Pilgrimage to Namugongo martyrs shrine may lead Christians to sin
Posted Wednesday, June 4 2014 at 01:00
Uganda is a superstition-prone country. Some Ugandans sacrifice animals, and sometimes human beings because they want to be rich. Others sacrifice in order to get ‘blessings’ or to cover a new car or house with the blood of an animal or human being.
There is now a story of some people in Rakai District who practice ritual cannibalism. Many flock to traditional shrines these days in order to get cured of all sorts of ailments, control their spouses or get visas. Others are said to be going under the lakes - whatever that means - in order to become wealthy.
The Ugandan spiritual space is currently overflowing with superstitious beliefs, some steeped in Christianity and others in traditions. It is against this background that martyrdom and sainthood commemorated at Namugongo may be abused.
Every year, June 3 has increasingly become an important day in the calendar of Christian faith in Uganda and beyond. It is the day on which Christians commemorate the martyrdom of Christian converts in Uganda between 1885 and 1887.
The blood of the Christian martyrs is said to have sown the seeds of Christianity in Uganda and the annual pilgrimage paid to the shrine where most of the martyrs were burnt to death, is said to be an act of watering that seed that was planted by the blood of the martyrs. The commemoration of the day is supposed to give inspiration and enhance Christian belief.
However, far from arousing sentiments of Christian faith, pilgrimage to Namugongo may be turned into a ritual that may turn away people from God. For example, one cardinal sin of Christianity is excessive reverence, veneration and adoration of a place. According to Christianity, the excessive reverence of a Christian site is committing the sin known as topolatry. Watching the behaviour of Christians at various martyrs’ shrines such as Namugongo and Mengo-Kisenyi, one wonders whether it is not bordering on topolatry.
Believers are literally scooping the soil and water to eat and drink respectively in order to get cured or get blessings. At the Anglican shrine at Namugongo, pilgrims have been cutting off the bark of a tree on which the martyrs are said to have been tied before execution and then eating it. This has even caused the tree to dry up.
Some unscrupulous con men and women have even gone as far as selling the bark tree pieces from other species of trees from elsewhere to the unsuspecting pilgrims in the past. Some pilgrims are seen fetching dirty water from the martyr’s lake at the Catholic shrine and from Mukajanga’s well at the Anglican shrine, drinking it and taking some home.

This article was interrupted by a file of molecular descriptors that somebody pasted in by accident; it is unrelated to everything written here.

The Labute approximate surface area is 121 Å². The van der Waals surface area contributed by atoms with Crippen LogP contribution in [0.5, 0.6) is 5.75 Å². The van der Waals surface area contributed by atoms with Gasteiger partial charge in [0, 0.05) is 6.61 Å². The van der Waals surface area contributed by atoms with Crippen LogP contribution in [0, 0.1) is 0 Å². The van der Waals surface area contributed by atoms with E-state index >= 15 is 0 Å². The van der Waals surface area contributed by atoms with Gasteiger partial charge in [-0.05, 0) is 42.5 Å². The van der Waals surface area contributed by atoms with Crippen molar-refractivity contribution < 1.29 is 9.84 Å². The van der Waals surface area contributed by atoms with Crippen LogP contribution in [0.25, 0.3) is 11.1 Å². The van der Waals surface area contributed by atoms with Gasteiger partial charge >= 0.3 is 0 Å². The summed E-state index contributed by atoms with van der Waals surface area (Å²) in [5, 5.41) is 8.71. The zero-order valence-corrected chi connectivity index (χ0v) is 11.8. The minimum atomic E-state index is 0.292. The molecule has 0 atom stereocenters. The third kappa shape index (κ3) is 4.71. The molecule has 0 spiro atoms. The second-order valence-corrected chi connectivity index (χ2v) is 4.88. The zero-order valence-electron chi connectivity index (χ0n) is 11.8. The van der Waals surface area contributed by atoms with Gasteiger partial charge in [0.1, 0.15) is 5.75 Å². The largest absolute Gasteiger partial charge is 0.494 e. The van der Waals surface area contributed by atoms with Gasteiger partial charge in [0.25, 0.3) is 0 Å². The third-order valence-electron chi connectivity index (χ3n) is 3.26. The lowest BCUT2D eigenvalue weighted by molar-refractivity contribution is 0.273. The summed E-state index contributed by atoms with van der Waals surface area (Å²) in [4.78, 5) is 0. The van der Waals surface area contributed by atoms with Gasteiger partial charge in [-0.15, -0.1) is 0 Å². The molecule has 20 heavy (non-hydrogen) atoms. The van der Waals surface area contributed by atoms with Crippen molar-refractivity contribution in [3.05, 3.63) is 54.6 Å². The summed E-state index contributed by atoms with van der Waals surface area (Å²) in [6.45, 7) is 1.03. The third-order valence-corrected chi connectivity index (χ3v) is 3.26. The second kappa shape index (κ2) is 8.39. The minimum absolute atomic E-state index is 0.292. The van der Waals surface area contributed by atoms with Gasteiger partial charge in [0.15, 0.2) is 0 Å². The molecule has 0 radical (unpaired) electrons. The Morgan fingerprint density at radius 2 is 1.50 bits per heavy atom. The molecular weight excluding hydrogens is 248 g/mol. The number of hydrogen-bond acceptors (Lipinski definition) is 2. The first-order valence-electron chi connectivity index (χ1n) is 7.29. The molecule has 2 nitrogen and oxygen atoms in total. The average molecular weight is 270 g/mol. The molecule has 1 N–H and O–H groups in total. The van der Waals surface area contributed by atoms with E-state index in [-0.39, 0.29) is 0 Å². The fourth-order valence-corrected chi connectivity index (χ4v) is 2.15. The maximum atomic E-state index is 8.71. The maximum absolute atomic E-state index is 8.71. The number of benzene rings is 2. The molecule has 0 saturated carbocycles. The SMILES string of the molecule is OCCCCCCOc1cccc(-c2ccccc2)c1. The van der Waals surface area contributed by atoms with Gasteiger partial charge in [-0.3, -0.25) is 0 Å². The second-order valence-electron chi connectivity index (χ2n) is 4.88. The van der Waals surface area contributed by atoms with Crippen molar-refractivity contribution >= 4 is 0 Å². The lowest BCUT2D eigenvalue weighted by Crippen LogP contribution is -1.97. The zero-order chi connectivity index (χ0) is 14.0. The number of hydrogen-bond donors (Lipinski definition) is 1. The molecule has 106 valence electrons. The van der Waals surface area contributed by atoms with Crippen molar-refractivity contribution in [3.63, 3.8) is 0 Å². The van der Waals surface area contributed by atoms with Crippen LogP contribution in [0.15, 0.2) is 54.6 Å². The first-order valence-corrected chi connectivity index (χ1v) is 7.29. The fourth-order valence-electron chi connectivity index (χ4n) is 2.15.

The pilgrims do this in the hope of getting miracle cure from various ailments or getting blessings. According to Christianity, the behaviour of these pilgrims borders on a sin known as matolatry. That is the worship of miracles.
Another sin that some Christians may be committing according to Christianity is known as symbolatry. At the Anglican martyrs shrine, there are clay engravings wrapped in papyrus symbolising the manner in which the martyrs were killed.
You find some pilgrims, if we go by their body language, supplicating to these symbols in a manner that may suggest that these pilgrims believe those were remains of the bodies of the martyrs. In some instances, the excessive adoration of the various statutes and symbols of martyrs at Namugongo by some Christians borders on idolatry, which is the worship of idols.
The bottom line is that reverence given to symbolic signs of honour to saints is accepted by some Christian traditions, particularly the Catholic Church as a method of faith enhancing. What matters is the intention behind one expressing himself before the symbol or site.
It depends whether one’s intention is to venerate the one Almighty God through these image representations or whether one thinks the blessings or salvation is obtained from that very symbol. If the intention approximates to the latter then that is idolatry and it is a sin according to the Christian belief.
Therefore, the clergy must study the behaviour of Christians at the shrines during pilgrimage, try and understand the intentions of the pilgrims and then offer theological guidance to the flock accordingly.
Otherwise, the spiritual euphoria, exuberance and excessive reverence and veneration so far exhibited at the martyrs shrines may tantamount to misapplication, abuse and misuse of sainthood and martyrdom in the Christina faith. This would be an irony as paying pilgrimage to Namugongo is meant to be a faith enhancing Christian ritual and by extension, bringing the Christian to salvation and not damnation.
Mr Ndebesa is a History lecturer at Makerere University. email@example.com